Take Control of Heartburn

Take Control of Heartburn

Take Control of Heartburn

Many infants and children manifest heartburn (acid reflux) differently.  Some young children silently and painlessly regurgitate food minutes to hours after their last meal.  Other children with mild to moderate distress tug at their ears, cough or clear their throat.  Most commonly, reflux presents in the doctors office with stomach pain that happens after meals.  If your child shows any of these patterns try the below to see if their behaviors and distress resolves.

First and foremost keep a journal so that you can identify foods that are the triggers.  Also encourage your child to eat smaller and more frequent meals.  Lastly, limit acidic and fatty foods, as well as known irritants of the lower esophageal sphincter. Foods to avoid by category:

Veg/Fruits: Orange juice, Lemon, Lemonade, Grapefruit juice, Cranberry Juice, Tomato, Spaghetti Sauce, French Fries, Onion, Mint

Meat/Dairy: Ground Beef, Marbled Sirloin, Chicken Nuggets, Buffalo Wings, Sour Cream, Milk Shake, Ice Cream, Cottage Cheese (regular), Macaroni & Cheese, Salad Dressing (creamy)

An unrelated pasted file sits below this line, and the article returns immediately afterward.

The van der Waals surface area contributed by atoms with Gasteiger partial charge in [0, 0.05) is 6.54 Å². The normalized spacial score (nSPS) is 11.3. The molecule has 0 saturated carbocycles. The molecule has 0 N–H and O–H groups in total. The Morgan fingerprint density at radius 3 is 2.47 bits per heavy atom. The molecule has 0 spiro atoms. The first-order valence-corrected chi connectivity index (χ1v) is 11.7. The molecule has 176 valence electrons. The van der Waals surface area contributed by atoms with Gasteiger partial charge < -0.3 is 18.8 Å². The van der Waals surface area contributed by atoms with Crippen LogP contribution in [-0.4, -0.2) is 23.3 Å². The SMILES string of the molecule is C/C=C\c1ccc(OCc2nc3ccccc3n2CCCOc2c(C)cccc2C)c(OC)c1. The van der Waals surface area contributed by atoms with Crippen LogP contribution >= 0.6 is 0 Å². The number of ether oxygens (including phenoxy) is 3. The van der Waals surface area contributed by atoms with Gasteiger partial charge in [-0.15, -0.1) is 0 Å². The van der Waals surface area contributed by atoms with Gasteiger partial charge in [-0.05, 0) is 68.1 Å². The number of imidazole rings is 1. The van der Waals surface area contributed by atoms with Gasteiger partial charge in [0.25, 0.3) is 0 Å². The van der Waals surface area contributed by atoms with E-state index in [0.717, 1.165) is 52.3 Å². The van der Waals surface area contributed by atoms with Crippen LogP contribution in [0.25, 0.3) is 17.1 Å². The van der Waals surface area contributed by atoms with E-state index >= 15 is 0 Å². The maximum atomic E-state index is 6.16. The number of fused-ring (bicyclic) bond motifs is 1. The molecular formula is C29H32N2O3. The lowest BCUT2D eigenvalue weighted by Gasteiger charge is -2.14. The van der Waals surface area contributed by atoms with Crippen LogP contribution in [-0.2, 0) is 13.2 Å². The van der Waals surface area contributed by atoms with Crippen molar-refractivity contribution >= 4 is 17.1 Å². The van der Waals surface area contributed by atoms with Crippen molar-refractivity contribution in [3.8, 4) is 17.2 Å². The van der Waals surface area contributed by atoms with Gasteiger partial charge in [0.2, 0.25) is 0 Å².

Drinks/Sweets: Liquor, Wine, Coffee/Tea (decaffeinated or regular), Butter Cookie, Brownie, Chocolate, Doughnuts, Corn Chips, Potato Chips, Oil & Vinegar

Heartburn, or gastroesophageal reflux, is the sensation of stomach acid (and bile) moving into the esophagus.  Up to 10% of adults report daily symptoms to their doctor (likely a gross under-estimate). In contrast, 85% of infants vomit during the first week of life, and 60-70% manifest clinical gastroesophageal reflux at age 3-4 months.  Reflux will abate without treatment in 60% of infants by age 6 months, when these infants begin to assume an upright position and eat solid foods. Resolution of symptoms occurs in approximately 90% of infants by age 8-10 months. Symptoms that persist after age 18 months suggest a higher likelihood of chronic gastroesophageal reflux. If your infant has spit up that fills an area larger than a post-it note, and spits up every feed, you need to consult your pediatrician.

If you have daily symptoms and have discontinued the foods above you should be seen by your physician.

For a more complete list of foods see below:

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Dr. Aviva Alyeshmerni, known by her patients as Dr. Vivi, graduated with honors in Biological Sciences from Stanford University in 1998. Dr. Vivi graduated from New York University’s affiliated medical school program at Tel Aviv University, Israel. After returning to the University of California, Irvine, to complete her Pediatric Residency, she spent six months working and carrying out research at the Orthopedic Surgical Hospital of Los Angeles. Since 2009, while working in Orange County, Dr. Vivi has been applying her experience in Sports Medicine as she pursues her passion for Pediatrics.